DASH AND LILY’S BOOK OF DARES by David Levithan and Rachel Cohn
Published October 26th, 2010 by Knopf Books for Young Readers
With Christmas just around the corner, this seemed like an appropriate choice for a book recommendation. I read it about two weeks ago, and I haven’t been able to stop thinking about it. In fact, I’ve already convinced three of my friends to read it, and lent it to a fourth.
There’s something magical about Christmas, and I think this book hits it right on the head. Christmas is full of endless possibilities. People are nicer, the world is brighter, and smiles are out in droves. Everything is over-the-top, from decorations to the amount of food we eat and the music we listen to. But nobody cares because it’s the holidays. Personally, Christmas is my absolute favorite holiday. How can you not be in a good mood?!
That warm, fuzzy feeling you get around the holidays is something you get while reading this book. And I don’t think it matters what time of year you read it — the feeling will still be there. (Although I’m sure it’s best enjoyed during the winter months, since you’re already in the Christmas spirit.)
But! More about the book and less about my love for Christmas.
First of all, I think the plot is one of the most creative plots I’ve seen in a while. Sticking a red moleskine on a shelf in the Strand with clues that could maybe lead to romance is an amazing idea. The fact that Lily’s brother did it to keep her out of his hair is even better. (Also, I will freely admit to having gone to the Strand since reading this and checking to see if someone had dared to replicate the moleskine idea.) Everything was woven together so well, and those clues! Part of me wonders if I would’ve been able to decipher them, had it been me. The creativity that went into this is mind-blowing.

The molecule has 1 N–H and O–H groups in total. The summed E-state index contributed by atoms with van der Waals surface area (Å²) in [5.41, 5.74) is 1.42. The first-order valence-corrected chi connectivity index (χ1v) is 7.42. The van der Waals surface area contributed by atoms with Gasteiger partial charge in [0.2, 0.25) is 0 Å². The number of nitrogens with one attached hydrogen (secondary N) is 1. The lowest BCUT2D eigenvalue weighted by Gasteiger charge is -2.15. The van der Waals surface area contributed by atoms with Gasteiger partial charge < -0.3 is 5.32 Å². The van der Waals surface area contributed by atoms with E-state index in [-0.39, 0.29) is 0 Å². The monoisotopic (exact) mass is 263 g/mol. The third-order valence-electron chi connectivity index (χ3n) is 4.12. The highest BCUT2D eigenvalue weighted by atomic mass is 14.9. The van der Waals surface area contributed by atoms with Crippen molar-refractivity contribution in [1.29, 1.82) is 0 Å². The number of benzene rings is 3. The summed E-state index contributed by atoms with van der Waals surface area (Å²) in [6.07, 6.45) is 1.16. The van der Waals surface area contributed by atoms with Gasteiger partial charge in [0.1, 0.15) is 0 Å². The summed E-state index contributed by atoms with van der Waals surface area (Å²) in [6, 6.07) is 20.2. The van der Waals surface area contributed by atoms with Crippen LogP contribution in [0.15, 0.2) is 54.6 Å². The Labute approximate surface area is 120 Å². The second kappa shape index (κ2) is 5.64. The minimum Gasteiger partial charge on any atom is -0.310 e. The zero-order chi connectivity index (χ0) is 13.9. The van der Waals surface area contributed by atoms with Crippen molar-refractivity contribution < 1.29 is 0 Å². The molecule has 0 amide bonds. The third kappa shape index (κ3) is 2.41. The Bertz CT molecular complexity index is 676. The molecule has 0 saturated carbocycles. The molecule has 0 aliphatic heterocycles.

Also, collaborations can be tricky. I’ve seen plenty of submissions where the two authors’ styles just didn’t mesh. It was obvious who was writing for which character, and the flow was awkward because of it. David Levithan and Rachel Cohn’s voices blend seamlessly together. Even with each of them writing a different character, you’re never once pulled from the story because things don’t work well together. The pair also wrote NICK AND NORAH’S INFINITE PLAYLIST and NAOMI AND ELY’S NO LIST KISS, neither of which I’ve read, but both of which I intend to pick up.
Dash and Lily were fantastic characters. Dash is a little pretentious, but is still one of the most likable guys I’ve come across in fiction. Boomer is hilarious, and I can’t imagine the book without him. Lily’s cooky family made me wish they were a part of my own, and as a main character, I thought Lily was great. She’s so naive, and it’s fun to watch her get out and test the waters when her parents are gone. I don’t know if I’d be brave enough to go to some skeezy underground club on Christmas eve (By myself. In New York.), so she gets major props for that.
Now that I live in New York, the book had an extra ounce of charm because I knew where things were located. The Strand was one of the very first places I visited when I moved here, and I still pay homage at least once a month. Even if I don’t buy anything, it’s nice to be surrounded by that many books. (Supposedly there are 18 miles of books in that store. I want to know what kind of math they used to figure that out.) I’ve also made an effort to locate the rest of the places mentioned in the book. When a book motivates you that much, I feel like it has to be good.
So, if you’re in need of some extra holiday cheer (or just enjoy overdosing on Christmas), you need to get a copy of this book. I promise you’ll be smiling like an idiot by the time you’re done, and it’ll take a while before it wears off.